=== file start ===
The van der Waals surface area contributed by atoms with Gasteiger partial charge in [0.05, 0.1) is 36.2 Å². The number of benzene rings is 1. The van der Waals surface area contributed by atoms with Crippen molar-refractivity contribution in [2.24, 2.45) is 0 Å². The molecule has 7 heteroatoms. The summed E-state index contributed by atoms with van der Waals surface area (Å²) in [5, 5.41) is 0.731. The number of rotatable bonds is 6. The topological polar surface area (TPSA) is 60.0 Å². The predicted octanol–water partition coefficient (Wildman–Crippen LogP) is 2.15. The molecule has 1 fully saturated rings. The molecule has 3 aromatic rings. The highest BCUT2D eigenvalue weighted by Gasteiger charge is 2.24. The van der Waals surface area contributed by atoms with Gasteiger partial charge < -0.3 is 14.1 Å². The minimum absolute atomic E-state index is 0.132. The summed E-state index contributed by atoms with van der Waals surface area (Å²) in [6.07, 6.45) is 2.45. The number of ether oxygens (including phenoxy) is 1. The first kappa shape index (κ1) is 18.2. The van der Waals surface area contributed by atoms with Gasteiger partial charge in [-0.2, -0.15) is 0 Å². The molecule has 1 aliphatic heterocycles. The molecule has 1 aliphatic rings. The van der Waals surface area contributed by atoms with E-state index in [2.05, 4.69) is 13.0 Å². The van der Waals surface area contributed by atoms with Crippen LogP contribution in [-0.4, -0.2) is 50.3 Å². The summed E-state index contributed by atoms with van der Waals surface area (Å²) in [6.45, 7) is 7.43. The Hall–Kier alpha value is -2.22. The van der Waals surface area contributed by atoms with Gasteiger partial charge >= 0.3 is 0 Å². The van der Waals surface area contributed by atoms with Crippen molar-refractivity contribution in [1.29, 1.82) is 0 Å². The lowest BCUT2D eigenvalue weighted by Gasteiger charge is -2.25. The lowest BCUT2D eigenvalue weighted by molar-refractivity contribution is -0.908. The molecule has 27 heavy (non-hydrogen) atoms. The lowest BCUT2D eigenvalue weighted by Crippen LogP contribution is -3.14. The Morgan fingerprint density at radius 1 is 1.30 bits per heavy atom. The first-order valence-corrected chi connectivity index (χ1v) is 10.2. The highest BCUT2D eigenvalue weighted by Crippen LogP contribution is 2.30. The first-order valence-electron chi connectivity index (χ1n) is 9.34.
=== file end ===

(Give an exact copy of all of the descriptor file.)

The van der Waals surface area contributed by atoms with Gasteiger partial charge in [0.05, 0.1) is 36.2 Å². The number of benzene rings is 1. The van der Waals surface area contributed by atoms with Crippen molar-refractivity contribution in [2.24, 2.45) is 0 Å². The molecule has 7 heteroatoms. The summed E-state index contributed by atoms with van der Waals surface area (Å²) in [5, 5.41) is 0.731. The number of rotatable bonds is 6. The topological polar surface area (TPSA) is 60.0 Å². The predicted octanol–water partition coefficient (Wildman–Crippen LogP) is 2.15. The molecule has 1 fully saturated rings. The molecule has 3 aromatic rings. The highest BCUT2D eigenvalue weighted by Gasteiger charge is 2.24. The van der Waals surface area contributed by atoms with Gasteiger partial charge < -0.3 is 14.1 Å². The minimum absolute atomic E-state index is 0.132. The summed E-state index contributed by atoms with van der Waals surface area (Å²) in [6.07, 6.45) is 2.45. The number of ether oxygens (including phenoxy) is 1. The first kappa shape index (κ1) is 18.2. The van der Waals surface area contributed by atoms with Gasteiger partial charge in [-0.2, -0.15) is 0 Å². The molecule has 1 aliphatic heterocycles. The molecule has 1 aliphatic rings. The van der Waals surface area contributed by atoms with E-state index in [2.05, 4.69) is 13.0 Å². The van der Waals surface area contributed by atoms with Crippen LogP contribution in [-0.4, -0.2) is 50.3 Å². The summed E-state index contributed by atoms with van der Waals surface area (Å²) in [6.45, 7) is 7.43. The Hall–Kier alpha value is -2.22. The van der Waals surface area contributed by atoms with Gasteiger partial charge >= 0.3 is 0 Å². The van der Waals surface area contributed by atoms with Crippen molar-refractivity contribution in [1.29, 1.82) is 0 Å². The lowest BCUT2D eigenvalue weighted by Gasteiger charge is -2.25. The lowest BCUT2D eigenvalue weighted by molar-refractivity contribution is -0.908. The molecule has 27 heavy (non-hydrogen) atoms. The lowest BCUT2D eigenvalue weighted by Crippen LogP contribution is -3.14. The Morgan fingerprint density at radius 1 is 1.30 bits per heavy atom. The first-order valence-corrected chi connectivity index (χ1v) is 10.2. The highest BCUT2D eigenvalue weighted by Crippen LogP contribution is 2.30. The first-order valence-electron chi connectivity index (χ1n) is 9.34.